Technology projects are often high risk, high visibility, and high dollar. The budget element alone can make strategic modernization projects difficult to execute, but you may be able to uncover cost-saving opportunities by assessing your existing internal resources. Many companies have a variety of skills and experience in-house, and you might find some individuals with the right background to contribute to your initiative.
If your technology project’s expected budget is on shaky ground, consider these internal resources that may be available at a lower cost than outside sources.
Recruiting and hiring
Some technology providers offer long-term staffing services for ongoing system maintenance and administration roles. Before signing on for these services, you should assess whether this is the optimal route based on your corporate culture and needs. Does your company have a strong commitment to support workers’ career development goals or to promote from within? You may find you already have good performers in-house who are eager for the opportunity to work on the new solution. Your internal IT department could also have a portion of the skills necessary within their ranks. Connect with your HR team early so you can develop the project schedule based on an accurate and realistic staffing plan.
Whether you plan to manage the new technology platform with existing talent or not, it’s likely there are technical tasks that people on your staff can help with during the planning and implementation phases. Is it possible to limit the outside labor needed to develop and test integrations, for example, because someone inside your organization is already well versed in the various connectivity capabilities of your technology stack? Work with your technology provider to understand the niche skills needed and review your internal options to align the project strategy with the resources you already have available.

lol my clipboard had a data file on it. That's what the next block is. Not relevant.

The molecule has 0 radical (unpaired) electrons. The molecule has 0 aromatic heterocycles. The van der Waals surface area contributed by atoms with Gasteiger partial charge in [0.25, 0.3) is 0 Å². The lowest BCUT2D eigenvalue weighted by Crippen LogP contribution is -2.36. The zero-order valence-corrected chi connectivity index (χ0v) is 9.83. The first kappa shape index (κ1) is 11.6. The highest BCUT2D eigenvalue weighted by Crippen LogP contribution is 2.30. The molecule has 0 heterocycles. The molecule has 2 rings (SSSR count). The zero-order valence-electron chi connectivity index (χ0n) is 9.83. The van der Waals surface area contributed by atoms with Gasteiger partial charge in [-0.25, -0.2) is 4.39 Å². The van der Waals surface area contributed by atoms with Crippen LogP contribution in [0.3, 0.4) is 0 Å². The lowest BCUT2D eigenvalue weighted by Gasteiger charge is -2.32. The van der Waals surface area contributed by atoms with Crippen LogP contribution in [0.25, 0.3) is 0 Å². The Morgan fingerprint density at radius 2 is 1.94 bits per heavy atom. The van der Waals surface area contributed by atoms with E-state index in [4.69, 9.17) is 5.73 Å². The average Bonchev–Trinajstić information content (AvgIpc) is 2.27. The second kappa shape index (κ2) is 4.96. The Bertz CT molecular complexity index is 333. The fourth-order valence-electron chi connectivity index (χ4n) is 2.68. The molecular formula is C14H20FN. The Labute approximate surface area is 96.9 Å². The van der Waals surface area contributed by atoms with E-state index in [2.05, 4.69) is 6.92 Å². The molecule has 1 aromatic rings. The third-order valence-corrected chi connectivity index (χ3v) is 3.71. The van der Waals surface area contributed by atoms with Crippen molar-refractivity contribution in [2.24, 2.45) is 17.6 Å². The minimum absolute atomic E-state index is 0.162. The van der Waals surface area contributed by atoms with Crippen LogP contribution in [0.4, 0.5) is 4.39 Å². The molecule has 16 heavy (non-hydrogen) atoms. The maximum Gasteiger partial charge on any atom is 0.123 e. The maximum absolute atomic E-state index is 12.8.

Software testing teams
Even companies with only limited exposure to software or systems development efforts often have some of the components of a support infrastructure in place. These groups—including programmers, system admins, and web developers—can help orchestrate and execute tasks such as rolling out a beta testing program. Their background might also be a good fit for managing quality control and reviewing testers’ feedback to spot bugs or feature gaps that should be addressed before the technology’s final cutover. In addition, these experts can help develop task duration estimates for their targeted activities.
Instructing users on the aspects of your new solution will almost certainly involve the technology provider, but you may be able to augment their expertise with your own. Do you have experienced trainers who can help create class materials, or even lead training sessions themselves? In-house personnel will have the first-hand experience necessary to ensure that courses focus on the workflows your end users are most likely to leverage. Consider asking these experts to participate in your project planning phase, too, so their insights can help inform the training curriculum and shape the post-implementation support strategy.
Punch list issues are likely to arise once the new platform goes live. Your technology vendor may plan to provide some help desk expertise in the near term, but you should carefully assess your options for ongoing end user support. Open-ended staffing arrangements can be costly, so discuss the situation with your IT group and see if they have the bandwidth to tackle troubleshooting when technical issues crop up weeks or months down the line. You may be able to avoid a long-term contract for outside help if your internal team is comfortable working through glitches and has the time and expertise to do so.